The digital transformation of Europe—and, indeed, the world—has been a defining theme of the 21st century. As with all significant shifts, it has also come with its share of challenges, opportunities, and controversies. One such controversy that has recently reemerged is the so-called “fair share” proposal for network traffic—championed most recently in a statement from ... How ETNO’s ‘Fair Share’ Proposal Threatens Europe’s Digital Future:
European Commissioner for Competition Margrethe Vestager announced Sept. 5 that she was leaving her position after nearly a decade in charge, which for the last four years has also included holding the title of “executive vice president of the European Commission for a Europe fit for the Digital Age.” Her departure caps off an uncharacteristically ... Goodbye Margrethe, Hello Didier: What Next for European Competition Law?
The European Commission’s recently concluded consultation on “the future of the electronic communications sector and its infrastructure” was a curious phenomenon in which the commission revived the seemingly dead-and-buried idea of a legally mandated “sender pays” network-traffic scheme, despite the fact that it remains as unpopular and discredited as it was when last discussed roughly ... There’s Nothing ‘Fair’ About EU Telecoms’ Proposed ‘Fair Share’ Plan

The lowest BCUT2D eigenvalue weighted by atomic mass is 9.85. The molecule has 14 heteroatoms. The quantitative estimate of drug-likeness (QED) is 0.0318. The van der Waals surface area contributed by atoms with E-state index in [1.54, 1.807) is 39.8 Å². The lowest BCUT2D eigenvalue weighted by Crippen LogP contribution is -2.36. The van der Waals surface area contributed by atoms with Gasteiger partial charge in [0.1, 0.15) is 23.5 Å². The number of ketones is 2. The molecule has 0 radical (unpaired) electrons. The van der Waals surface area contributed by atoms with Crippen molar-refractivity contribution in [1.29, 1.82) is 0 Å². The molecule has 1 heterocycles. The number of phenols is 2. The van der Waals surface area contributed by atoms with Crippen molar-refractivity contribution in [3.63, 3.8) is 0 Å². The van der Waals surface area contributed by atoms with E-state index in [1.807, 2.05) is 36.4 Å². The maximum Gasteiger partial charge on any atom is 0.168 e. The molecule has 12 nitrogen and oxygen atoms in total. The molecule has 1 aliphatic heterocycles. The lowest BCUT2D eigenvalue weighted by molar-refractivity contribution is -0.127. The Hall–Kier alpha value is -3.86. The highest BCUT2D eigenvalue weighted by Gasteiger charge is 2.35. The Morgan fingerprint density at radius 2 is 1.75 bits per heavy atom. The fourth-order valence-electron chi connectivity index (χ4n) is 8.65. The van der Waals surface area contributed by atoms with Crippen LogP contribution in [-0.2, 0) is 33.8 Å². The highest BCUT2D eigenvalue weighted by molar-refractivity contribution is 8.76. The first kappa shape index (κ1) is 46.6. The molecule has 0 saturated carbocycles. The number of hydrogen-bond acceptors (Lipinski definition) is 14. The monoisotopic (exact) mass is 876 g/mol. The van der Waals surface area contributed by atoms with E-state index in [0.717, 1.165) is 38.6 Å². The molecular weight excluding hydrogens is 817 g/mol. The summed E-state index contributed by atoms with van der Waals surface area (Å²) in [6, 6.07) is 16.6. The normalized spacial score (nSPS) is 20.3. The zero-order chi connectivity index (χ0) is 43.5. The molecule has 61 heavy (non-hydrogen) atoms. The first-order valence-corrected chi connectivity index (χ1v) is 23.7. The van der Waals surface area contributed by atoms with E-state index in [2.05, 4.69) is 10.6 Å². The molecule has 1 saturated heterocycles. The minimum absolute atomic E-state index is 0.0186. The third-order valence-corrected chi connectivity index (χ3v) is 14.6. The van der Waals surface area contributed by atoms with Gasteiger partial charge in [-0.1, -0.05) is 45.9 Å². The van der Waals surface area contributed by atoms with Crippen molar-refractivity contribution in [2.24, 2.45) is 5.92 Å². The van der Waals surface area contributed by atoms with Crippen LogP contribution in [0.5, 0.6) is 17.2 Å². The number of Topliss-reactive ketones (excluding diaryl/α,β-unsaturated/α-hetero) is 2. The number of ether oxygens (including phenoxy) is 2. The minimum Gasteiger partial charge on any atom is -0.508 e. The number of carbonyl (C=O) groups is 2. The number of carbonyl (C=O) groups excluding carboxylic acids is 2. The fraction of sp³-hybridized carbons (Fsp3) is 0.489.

An unofficial version of the EU’s anticipated regulatory proposal on standard essential patents (SEPs), along with a related impact assessment, was leaked earlier this month, generating reactions that range from disquiet to disbelief (but mostly disbelief). Our friend Igor Nikolic wrote about it here on Truth on the Market, and we share his his concern that: As it currently stands, it appears the regulation will ... If Necessity Is the Mother of Invention, New EU SEP Rules Are Decidedly Unnecessary
The practice of so-called “self-preferencing” has come to embody the zeitgeist of competition policy for digital markets, as legislative initiatives are undertaken in jurisdictions around the world that to seek, in various ways, to constrain large digital platforms from granting favorable treatment to their own goods and services. The core concern cited by policymakers is ... The Case Against Self-Preferencing as a New Antitrust Offense
As the European Union’s Digital Markets Act (DMA) has entered the final stage of its approval process, one matter the inter-institutional negotiations appears likely to leave unresolved is how the DMA’s the relationship with competition law affects the very rationale and legal basis for the intervention. The DMA is explicitly grounded on the questionable assumption ... The DMA and Antitrust: A Liaison Dangereuse
In a new paper, Giuseppe Colangelo and Oscar Borgogno investigate whether antitrust policy is sufficiently flexible to keep up with the dynamics of digital app stores, and whether regulatory interventions are required in order to address their unique features. The authors summarize their findings in this blog post. App stores are at the forefront of ... App Stores as Public Utilities?